countries that had the effect of severely limiting the room for maneuver when markets tightened.
Korea and Ukraine are unfortunate examples of the problems that can arise in this area.
My conclusion, then, is that it is not openness that is the issue or the enemy. It is rather (i) the
way in which markets are opened; (ii) the policy misuse of the opportunities created by more open
markets; and (iii) the failure to recognize the limits beyond which vulnerability can increase at a
startling pace. Each of these things can be corrected while still providing the opportunity to
exploit the real benefits that international capital flows can bring. I truly hope this will be one of
the operational lessons of the recent crises. It has important implications, not just for national
authorities, but for institutions like the Fund and the way we conduct surveillance over member
But if this diagnosis is generally correct, what should be done in response?
First, and obvious, is to try to correct and avoid the problems elaborated above. Here, some of the
requirements are clear:
On this last point, just a word of caution—or of realism. Some would like to suggest that a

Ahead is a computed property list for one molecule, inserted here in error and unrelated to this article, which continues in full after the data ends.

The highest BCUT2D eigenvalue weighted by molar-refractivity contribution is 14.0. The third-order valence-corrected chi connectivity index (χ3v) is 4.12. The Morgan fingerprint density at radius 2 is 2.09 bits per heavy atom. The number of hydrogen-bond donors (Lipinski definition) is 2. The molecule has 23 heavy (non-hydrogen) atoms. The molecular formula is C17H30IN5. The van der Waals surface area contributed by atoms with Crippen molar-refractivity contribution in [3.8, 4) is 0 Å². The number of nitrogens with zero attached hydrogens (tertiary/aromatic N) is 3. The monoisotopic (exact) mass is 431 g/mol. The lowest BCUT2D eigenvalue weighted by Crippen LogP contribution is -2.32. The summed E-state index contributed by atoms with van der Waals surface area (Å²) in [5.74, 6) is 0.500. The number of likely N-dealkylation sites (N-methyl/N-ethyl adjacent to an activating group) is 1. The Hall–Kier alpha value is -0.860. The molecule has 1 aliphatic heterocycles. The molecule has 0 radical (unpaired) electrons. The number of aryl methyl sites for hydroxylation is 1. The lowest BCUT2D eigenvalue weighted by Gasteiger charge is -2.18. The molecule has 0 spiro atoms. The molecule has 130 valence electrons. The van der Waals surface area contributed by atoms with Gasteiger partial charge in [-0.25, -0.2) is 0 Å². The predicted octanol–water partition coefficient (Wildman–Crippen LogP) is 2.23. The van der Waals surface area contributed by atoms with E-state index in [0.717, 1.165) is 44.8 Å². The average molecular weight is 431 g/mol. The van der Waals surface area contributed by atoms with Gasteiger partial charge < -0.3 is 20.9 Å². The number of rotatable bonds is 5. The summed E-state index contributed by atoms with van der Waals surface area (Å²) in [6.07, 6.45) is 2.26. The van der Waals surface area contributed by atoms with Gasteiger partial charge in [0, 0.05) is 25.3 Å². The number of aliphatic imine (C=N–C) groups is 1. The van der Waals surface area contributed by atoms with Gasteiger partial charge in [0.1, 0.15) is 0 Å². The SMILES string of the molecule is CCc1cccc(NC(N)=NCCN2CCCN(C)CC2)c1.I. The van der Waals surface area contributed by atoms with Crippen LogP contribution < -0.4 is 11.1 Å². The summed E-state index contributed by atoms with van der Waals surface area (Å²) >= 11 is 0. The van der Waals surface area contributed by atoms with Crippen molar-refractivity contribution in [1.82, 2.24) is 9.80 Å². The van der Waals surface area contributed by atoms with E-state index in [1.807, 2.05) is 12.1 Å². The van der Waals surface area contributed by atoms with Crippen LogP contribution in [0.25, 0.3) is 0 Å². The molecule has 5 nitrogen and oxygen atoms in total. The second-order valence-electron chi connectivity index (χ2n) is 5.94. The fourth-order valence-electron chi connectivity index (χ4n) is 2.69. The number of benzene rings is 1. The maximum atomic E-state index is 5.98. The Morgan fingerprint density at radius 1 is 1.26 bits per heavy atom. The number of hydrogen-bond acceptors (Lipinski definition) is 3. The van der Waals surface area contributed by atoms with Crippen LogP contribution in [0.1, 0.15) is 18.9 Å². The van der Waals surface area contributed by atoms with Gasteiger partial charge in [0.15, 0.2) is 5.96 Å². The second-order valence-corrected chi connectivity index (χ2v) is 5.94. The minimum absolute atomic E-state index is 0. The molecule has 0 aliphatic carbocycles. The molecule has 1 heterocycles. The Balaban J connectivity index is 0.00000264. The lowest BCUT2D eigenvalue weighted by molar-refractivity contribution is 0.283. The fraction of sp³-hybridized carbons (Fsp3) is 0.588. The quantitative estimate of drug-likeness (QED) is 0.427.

country open its markets only after some specific set of prerequisites are put in place. This is,
unfortunately, overly simplistic.
- countries need to avoid creating perverse incentives—through tax policy and other
means—that encourage undue exposure, especially at short maturities;
- there needs to be better management of fiscal positions and of government debt; governments
need to resist the temptation to exploit every new instrument that comes along for deficit
financing as a means of avoiding needed fiscal adjustments;
- there needs to be much better supervision and regulation of banks and other financial
institutions, especially in emerging market economies;
- there needs to be better information—transparency—on the part of all players in the
markets—and better, more widely adopted standards to be used as benchmarks in the
provision of that information.